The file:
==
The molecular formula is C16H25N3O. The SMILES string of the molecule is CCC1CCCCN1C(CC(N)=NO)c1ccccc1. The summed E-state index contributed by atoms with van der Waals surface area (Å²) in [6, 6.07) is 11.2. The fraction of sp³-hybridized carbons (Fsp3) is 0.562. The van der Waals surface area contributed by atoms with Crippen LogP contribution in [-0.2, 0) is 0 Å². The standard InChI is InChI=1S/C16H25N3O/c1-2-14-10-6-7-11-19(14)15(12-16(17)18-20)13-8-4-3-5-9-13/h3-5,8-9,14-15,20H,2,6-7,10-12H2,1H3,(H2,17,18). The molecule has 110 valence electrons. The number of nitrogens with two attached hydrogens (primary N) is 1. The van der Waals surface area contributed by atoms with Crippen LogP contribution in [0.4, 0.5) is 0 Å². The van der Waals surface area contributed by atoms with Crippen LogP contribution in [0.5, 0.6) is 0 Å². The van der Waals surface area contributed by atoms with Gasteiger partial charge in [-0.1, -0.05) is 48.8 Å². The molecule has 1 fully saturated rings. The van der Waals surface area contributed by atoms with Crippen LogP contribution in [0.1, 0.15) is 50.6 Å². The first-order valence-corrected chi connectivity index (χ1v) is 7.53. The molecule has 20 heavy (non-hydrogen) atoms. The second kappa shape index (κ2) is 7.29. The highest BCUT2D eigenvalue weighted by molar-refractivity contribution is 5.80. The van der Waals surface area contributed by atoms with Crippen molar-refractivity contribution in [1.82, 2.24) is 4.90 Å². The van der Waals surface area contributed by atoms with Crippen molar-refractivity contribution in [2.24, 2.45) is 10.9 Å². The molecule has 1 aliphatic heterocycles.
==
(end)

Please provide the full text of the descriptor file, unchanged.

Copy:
The molecular formula is C16H25N3O. The SMILES string of the molecule is CCC1CCCCN1C(CC(N)=NO)c1ccccc1. The summed E-state index contributed by atoms with van der Waals surface area (Å²) in [6, 6.07) is 11.2. The fraction of sp³-hybridized carbons (Fsp3) is 0.562. The van der Waals surface area contributed by atoms with Crippen LogP contribution in [-0.2, 0) is 0 Å². The standard InChI is InChI=1S/C16H25N3O/c1-2-14-10-6-7-11-19(14)15(12-16(17)18-20)13-8-4-3-5-9-13/h3-5,8-9,14-15,20H,2,6-7,10-12H2,1H3,(H2,17,18). The molecule has 110 valence electrons. The number of nitrogens with two attached hydrogens (primary N) is 1. The van der Waals surface area contributed by atoms with Crippen LogP contribution in [0.4, 0.5) is 0 Å². The van der Waals surface area contributed by atoms with Crippen LogP contribution in [0.5, 0.6) is 0 Å². The van der Waals surface area contributed by atoms with Gasteiger partial charge in [-0.1, -0.05) is 48.8 Å². The molecule has 1 fully saturated rings. The van der Waals surface area contributed by atoms with Crippen LogP contribution in [0.1, 0.15) is 50.6 Å². The first-order valence-corrected chi connectivity index (χ1v) is 7.53. The molecule has 20 heavy (non-hydrogen) atoms. The second kappa shape index (κ2) is 7.29. The highest BCUT2D eigenvalue weighted by molar-refractivity contribution is 5.80. The van der Waals surface area contributed by atoms with Crippen molar-refractivity contribution in [1.82, 2.24) is 4.90 Å². The van der Waals surface area contributed by atoms with Crippen molar-refractivity contribution in [2.24, 2.45) is 10.9 Å². The molecule has 1 aliphatic heterocycles.